Kitchen Adventures: The Christmas Pudding Tales, Part I: My God, What Have I Gotten Myself Into

This is Part One of a mega-epic undertaking to make a real Christmas pudding. Also check out Part Two, in which the pud is cured, and Part Three, in which the pud is lit on fire and devoured.

Move over, The Canterbury Tales, and get that weak stuff outta here, Beowulf: from now on whenever I get a hankering for a real Medieval epic I will look no further than today’s recipe for Christmas Pudding. One Thousand and One Nights? How about one thousand and one different kinds of dried and candied fruit? Hey-ohhhhhhh, thank you I’ll be here all month.


Now listen up, sonny, because this ain’t your Bill Cosby’s pudding. Christmas Pudding, or “Pud” to its friends, is a dense cake-like ball of dried fruit, sugar and breadcrumbs, bound with eggs, beer and beef fat, then lovingly bathed in alcohol for days, months, even years before being set alight, engulfed in a bright-blue fireball, and served with a side of brandy-laced butter called “Hard Sauce.” Don’t adjust your computer screen, you read all that right. Beef fat… liquor… fire… is this Christmas or Ozzfest? Despite the pious and innocent name, this just may be the MOST METAL RECIPE OF ALL TIME! And probably the booziest ever presented in the e-hallowed e-halls of Simple Good & Tasty. Not so much simple, but definitely good and tasty, and what more can we ask of a Kitchen Adventure? It doesn't get more DIY than this, folks. 


Today’s recipe originates from a Medieval harvest custom where meat would be chopped up, mixed with dried fruit and then baked in pastry shell to help it last through the winter, thereby making Christmas Pudding arguably the best meat-preservative-inspired dessert of all time. Arguably. Over time, generations of pudding eaters gradually reduced the meat, increased the fruit, and padded the recipe with all manner of spices, liquors and religious symbolism until it reached its current, definitive form in Victorian times when it was immortalized in Charles Dickens’ A Christmas Carol as “a speckled cannon-ball, so hard and firm, blazing in half of half-a-quatern of ignited brandy, and bedight with Christmas holly stuck into the top.” Bedight indeed. Despite annual Grandpa-mandated viewings of the 1951 Alistair Sim film version of A Christmas Carol, I had never actually heard of Christmas pud until my friend Sean mentioned it to me a few months ago. “If you really want a recipe with booze,” he said, “check this one out.”

Christmas pudding has been around for so long that there are probably thousands of different ways to prepare it. You can read George Orwell’s recipe here and here, or the U.S. Army’s here. But Sean, it turned out, just happened to have an old hand-written recipe that had come into his family by way of an English boarding school, and that’s definitive enough for me. Heck, for all I know Oliver Twist may have asked for seconds of this very pudding. The prospect of a dessert made with liquor and beef fat was enough to entice a few more friends into signing on, and so it was that two weeks ago a pretty well-staffed kitchen stood ready to learn the true meaning of Christmas.

The following recipe makes 2 puddings. Why two? Well, if, hypothetically, you are making your pudding from a friend’s old family recipe then the first is for eating and the second is a gift – royalties for the use of the recipe. Or, if you’re making this at home, then one is to eat this Christmas, and one is for keeping until next Christmas. Or I just didn’t feel like halving the recipe. Who knows.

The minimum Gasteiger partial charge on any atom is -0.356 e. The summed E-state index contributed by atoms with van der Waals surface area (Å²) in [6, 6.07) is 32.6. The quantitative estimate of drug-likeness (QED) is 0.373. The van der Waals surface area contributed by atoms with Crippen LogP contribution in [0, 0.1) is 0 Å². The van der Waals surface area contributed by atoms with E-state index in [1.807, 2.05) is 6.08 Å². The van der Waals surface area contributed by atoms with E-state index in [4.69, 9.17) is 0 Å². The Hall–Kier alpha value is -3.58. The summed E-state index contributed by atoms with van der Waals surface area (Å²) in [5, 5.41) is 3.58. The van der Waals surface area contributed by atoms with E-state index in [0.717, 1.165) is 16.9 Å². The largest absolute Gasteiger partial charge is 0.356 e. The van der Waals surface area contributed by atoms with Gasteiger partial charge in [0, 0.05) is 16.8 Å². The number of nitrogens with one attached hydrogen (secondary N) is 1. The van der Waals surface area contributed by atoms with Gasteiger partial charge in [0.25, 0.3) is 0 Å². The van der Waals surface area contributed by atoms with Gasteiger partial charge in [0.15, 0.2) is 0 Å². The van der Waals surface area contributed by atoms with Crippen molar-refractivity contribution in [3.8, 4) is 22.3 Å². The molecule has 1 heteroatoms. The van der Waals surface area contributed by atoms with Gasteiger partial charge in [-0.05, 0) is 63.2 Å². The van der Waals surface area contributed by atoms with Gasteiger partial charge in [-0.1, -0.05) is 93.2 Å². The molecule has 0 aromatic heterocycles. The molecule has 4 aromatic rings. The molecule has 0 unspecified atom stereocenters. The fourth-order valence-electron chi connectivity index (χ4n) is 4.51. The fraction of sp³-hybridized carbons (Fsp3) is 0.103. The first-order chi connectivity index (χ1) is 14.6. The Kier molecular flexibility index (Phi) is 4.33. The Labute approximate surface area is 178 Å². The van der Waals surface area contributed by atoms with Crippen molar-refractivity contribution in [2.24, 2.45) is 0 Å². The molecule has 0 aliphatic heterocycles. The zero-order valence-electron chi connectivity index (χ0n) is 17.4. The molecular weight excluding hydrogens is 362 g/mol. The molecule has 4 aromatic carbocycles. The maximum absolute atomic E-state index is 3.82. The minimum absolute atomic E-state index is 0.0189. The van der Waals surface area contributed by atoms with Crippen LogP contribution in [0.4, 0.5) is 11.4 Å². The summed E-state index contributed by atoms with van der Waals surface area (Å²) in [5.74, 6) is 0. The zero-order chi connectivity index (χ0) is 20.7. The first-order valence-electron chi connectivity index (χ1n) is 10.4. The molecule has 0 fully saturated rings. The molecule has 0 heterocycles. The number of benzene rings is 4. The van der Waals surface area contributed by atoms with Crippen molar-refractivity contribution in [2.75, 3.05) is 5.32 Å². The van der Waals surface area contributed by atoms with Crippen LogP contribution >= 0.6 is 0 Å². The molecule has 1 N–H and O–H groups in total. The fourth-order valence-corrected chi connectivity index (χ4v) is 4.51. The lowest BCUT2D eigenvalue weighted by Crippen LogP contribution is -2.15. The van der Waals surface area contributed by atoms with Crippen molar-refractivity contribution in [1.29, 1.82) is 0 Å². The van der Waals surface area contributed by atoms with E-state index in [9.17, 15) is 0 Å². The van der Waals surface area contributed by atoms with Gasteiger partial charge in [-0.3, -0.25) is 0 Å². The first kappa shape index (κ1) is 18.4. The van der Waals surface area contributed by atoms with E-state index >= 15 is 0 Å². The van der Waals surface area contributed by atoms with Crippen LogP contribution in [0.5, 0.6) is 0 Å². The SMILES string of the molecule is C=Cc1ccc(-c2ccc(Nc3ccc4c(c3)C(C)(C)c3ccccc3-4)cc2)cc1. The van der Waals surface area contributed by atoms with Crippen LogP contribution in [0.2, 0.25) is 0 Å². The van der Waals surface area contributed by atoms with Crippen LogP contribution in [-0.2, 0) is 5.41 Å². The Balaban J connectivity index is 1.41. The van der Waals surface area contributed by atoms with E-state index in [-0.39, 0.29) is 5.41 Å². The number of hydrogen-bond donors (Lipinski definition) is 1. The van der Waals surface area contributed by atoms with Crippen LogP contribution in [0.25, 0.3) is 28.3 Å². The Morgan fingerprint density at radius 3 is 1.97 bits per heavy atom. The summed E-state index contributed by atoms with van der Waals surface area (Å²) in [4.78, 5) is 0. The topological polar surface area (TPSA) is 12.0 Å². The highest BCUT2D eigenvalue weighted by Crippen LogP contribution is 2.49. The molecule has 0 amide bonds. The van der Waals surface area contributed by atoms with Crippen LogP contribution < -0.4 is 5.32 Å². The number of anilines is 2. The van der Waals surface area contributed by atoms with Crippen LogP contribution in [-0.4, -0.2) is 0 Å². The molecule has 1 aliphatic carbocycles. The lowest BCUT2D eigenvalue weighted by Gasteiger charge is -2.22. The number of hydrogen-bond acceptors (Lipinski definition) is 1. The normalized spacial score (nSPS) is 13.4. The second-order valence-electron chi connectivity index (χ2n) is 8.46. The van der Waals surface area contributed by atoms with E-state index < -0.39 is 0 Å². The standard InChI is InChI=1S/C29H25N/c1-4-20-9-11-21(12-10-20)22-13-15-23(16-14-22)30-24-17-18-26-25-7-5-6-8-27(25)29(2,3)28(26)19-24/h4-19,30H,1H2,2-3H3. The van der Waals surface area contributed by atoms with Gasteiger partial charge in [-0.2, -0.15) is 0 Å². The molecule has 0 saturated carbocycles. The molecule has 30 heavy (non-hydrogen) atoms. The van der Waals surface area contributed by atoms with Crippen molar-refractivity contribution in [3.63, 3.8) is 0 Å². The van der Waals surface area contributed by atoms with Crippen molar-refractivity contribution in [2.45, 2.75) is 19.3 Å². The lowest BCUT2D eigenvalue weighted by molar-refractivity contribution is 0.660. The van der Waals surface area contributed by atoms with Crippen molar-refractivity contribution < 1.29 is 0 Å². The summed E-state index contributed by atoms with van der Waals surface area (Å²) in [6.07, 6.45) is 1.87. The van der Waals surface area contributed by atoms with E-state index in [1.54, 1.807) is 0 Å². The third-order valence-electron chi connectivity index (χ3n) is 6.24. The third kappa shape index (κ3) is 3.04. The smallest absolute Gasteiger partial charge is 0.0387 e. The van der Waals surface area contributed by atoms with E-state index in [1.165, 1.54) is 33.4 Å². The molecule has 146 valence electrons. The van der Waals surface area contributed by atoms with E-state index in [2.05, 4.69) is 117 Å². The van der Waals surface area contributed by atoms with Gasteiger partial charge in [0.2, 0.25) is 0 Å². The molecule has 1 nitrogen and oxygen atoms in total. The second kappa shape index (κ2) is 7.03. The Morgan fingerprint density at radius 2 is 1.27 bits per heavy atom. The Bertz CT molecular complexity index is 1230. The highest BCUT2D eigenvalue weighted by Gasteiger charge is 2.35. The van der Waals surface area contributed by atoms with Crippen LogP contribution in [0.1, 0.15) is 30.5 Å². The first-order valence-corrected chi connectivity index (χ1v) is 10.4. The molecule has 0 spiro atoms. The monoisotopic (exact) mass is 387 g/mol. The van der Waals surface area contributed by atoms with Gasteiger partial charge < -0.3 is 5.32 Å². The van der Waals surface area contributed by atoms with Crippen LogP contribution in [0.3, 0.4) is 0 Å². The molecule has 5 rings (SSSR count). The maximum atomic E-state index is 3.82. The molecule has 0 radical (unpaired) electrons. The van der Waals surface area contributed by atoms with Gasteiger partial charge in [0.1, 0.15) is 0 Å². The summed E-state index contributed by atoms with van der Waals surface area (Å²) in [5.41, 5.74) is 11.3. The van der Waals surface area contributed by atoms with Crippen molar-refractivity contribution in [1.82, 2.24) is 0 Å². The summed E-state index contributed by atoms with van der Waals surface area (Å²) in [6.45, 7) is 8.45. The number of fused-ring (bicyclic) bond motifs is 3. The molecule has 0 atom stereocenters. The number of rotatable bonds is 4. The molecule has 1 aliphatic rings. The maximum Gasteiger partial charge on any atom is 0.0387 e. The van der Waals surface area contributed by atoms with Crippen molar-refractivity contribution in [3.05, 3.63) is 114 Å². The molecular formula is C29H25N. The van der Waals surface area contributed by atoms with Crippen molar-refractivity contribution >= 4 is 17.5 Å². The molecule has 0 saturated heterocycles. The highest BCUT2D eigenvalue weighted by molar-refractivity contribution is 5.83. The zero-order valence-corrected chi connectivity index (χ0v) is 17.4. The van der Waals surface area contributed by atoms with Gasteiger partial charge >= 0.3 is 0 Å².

Christmas Pudding

(makes 2 puddings)


Ye Olde Ingredientes:

8 oz. shredded beef suet 

1 tsp. “mixed spice”

·      Also known as “pudding spice”, this bafflingly vague Anglicism refers to a blend of cinnamon, nutmeg, ginger, cloves and allspice. We confused it with plain allspice, which I have since learned is HERESY, so BE THEE WARNED, gentle pudding maker, and get thee to the spice aisle of thine supermarket. Wherein you shall find it under the New World name of Pumpkin Pie Spice.


½ of a nutmeg, grated

¼ tsp. cinnamon

4 oz. self-rising flour

·      Yes, this is different from plain old flour, and I’d never heard of it either. Major brands, like Gold Medal, make self-rising flour, but it isn’t always easy to find. If necessary you can make it yourself: 1 cup all purpose flour + 1½ tsp baking powder + 1/8 tsp salt = 1 cup self-rising flour.

1 lb. soft brown sugar

8 oz. white breadcrumbs

8 oz. sultanas

·      That’s “golden raisins” to all you non-Brits.

8 oz. dark raisins

20 oz. currants

2 oz. almonds, chopped

2 oz. mixed candied peel

·      We used fruitcake mix.

2 oz. candied citron peel

Grated peel of 1 orange and 1 lemon

½ apple, peeled and finely chopped

1 carrot, grated

·      No, really.

4 eggs

4 Tbsp dark rum

5 oz. stout, such as Guinness

5 oz. barley wine

·      Or 5 more ounces of stout if you cannot find barley wine.



Wow, this is really a long list. Some traditional recipes limit the number of ingredients to thirteen, or one each for Jesus and the 12 Apostles. This one clocks in at an even 20, thereby including all 7 dwarfs as well. Alright, back to work…


Tools Ye Shall Also Need:


Your biggest mixing bowl

Two ~9” dia. heatproof bowls

Two large pasta pots with lids

Two dish towels

Parchment or wax paper



A bottle of brandy

A wooden spoon

A cool, dark place


Instructions: Mixing, Cooking, Curing


The recipe we used begins with a warning to “start early in morning.” Truer words have never been written about Christmas Pudding: the first day of preparation, from start to finish, takes at least 10 hours. Not being a bunch of morning people, we got off to a rather late start and tried to make up for it with the tactical brilliance of our division of labor: four people chopping and stirring, one mixing drinks. Did you know a proper Old Fashioned involves 5 minutes of stirring? That’s a fulltime job! I cannot recommend this arrangement enough.